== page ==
Troubled Asset Relief Program (TARP)

Treasury established several programs under TARP to help stabilize the U.S. financial system, restart economic growth, and prevent avoidable foreclosures.

Although Congress initially authorized $700 billion for TARP in October 2008, that authority was reduced to $475 billion by the Dodd-Frank Wall Street Reform and Consumer Protection Act (Dodd-Frank Act). Of that, the following amounts were committed through TARP's five program areas:

  • Approximately $250 billion was committed in programs to stabilize banking institutions ($5 billion of which was ultimately cancelled).
  • Approximately $27 billion was committed through programs to restart credit markets.
  • Approximately $82 billion was committed to stabilize the U.S. auto industry ($2 billion of which was ultimately cancelled).
  • Approximately $70 billion was committed to stabilize American International Group (AIG) ($2 billion of which was ultimately cancelled).
  • Approximately $46 billion was committed for programs to help struggling families avoid foreclosure, with these expenditures being made over time.

The Emergency Economic Stabilization Act of 2008 established OFS within the Office of Domestic Finance at the Department of the Treasury to implement TARP. OFS was not envisioned as a permanent organization. The authority to make new commitments through TARP ended October 3, 2010, at which time Treasury shifted focus to the orderly wind-down of TARP. As of September 30, 2023, all TARP programs have closed, and there are no remaining troubled assets held by OFS. During fiscal year 2023, OFS completed the wind down of its remaining housing programs under TARP and sold its last troubled assets from the Capital Purchase Program and Community Development Capital Initiative. This will be the last set of financial statements produced for TARP as there is no longer a legal requirement to produce future financial statements (12 U.S.C. § 5226(e)). OFS is also dissolving as an entity with only administrative functions remaining. Under the direction of Treasury, OFS will use fiscal year 2024 appropriations to carry out these administrative functions and completely wind down the entity. Further, Treasury will continue to monitor TARP’s Fund Balance with Treasury until the funding is transferred to the General Fund.

As of September 30, 2023, the total amount disbursed for TARP programs was $443.5 billion and OFS collected $425.5 billion (or $443.1 billion if including the $17.5 billion in proceeds from the additional Treasury American International Group, Inc. [AIG] shares) through repayments, sales, dividends, interest, and other income. After considering the interest expense of $13.1 billion, the net cost of TARP programs was $31.1 billion.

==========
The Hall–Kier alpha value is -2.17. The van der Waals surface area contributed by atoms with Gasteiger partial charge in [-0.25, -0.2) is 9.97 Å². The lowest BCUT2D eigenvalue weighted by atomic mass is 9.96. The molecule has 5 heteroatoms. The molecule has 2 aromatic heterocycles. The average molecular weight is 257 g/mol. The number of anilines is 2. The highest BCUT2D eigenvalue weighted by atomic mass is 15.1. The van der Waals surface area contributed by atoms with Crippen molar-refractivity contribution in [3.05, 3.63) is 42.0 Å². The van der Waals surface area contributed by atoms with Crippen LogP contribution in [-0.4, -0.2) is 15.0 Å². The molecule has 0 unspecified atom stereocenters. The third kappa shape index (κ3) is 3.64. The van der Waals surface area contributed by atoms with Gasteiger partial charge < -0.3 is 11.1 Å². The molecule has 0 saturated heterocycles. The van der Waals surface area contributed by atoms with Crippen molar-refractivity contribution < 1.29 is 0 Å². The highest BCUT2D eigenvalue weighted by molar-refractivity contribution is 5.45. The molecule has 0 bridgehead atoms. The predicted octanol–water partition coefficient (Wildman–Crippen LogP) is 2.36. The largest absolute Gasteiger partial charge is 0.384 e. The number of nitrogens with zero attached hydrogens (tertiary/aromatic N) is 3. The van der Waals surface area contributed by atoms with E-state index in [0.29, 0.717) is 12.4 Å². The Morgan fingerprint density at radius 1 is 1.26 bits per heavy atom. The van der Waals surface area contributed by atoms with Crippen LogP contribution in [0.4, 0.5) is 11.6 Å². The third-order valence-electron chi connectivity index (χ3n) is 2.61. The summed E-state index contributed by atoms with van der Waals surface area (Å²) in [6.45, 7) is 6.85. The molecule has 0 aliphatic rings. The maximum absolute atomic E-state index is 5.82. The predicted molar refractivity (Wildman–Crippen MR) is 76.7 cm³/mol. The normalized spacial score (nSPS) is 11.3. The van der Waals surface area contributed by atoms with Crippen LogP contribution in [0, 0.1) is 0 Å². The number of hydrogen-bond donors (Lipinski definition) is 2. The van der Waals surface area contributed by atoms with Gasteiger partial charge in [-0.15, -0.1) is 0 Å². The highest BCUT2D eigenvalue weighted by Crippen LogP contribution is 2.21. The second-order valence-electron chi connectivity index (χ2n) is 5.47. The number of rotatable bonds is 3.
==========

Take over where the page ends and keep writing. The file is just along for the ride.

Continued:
Table 1 provides a financial summary for TARP programs since its inception on October 3, 2008, through September 30, 2023.

Table 1: TARP Summary1
From TARP Inception through September 30, 2023
(Dollars in millions)
 Purchase Price or Guarantee AmountsTotal $ DisbursedInvestment RepaymentsWrite-offs and Losses4Received from InvestmentsInterest ExpenseNet Cost (Income)
Programs Closed During Fiscal Year 2023
Bank Support Programs       
Capital Purchase Program2 $           204,895 $       204,895 $        (199,675) $            5,220 $         (27,106) $             5,579 $          (16,307)
Community Development Capital Initiative                     570                 570                  (527)                    43                   (67)                     91                      68
Sub-total for Investment Programs              205,465          205,465           (200,201)               5,263            (27,173)                5,670             (16,240)
Treasury Housing Programs under TARP                31,447            31,447                        -                       -                        -                     (1)               31,446
Sub-total $           236,912 $       236,912 $        (200,201) $            5,263 $         (27,173) $             5,669 $            15,207
Programs Closed in Fiscal Years 2022 or Prior
Bank Support Programs       
Targeted Investment Program $             40,000 $         40,000 $          (40,000) $                    - $           (4,432) $                433 $            (3,998)
Asset Guarantee Program                  5,000                   -                        -                       -                (4,126)                   125               (4,001)
Credit Market Programs       
Public Private Investment Program                18,625            18,625             (18,625)                     -                (3,852)                1,118               (2,735)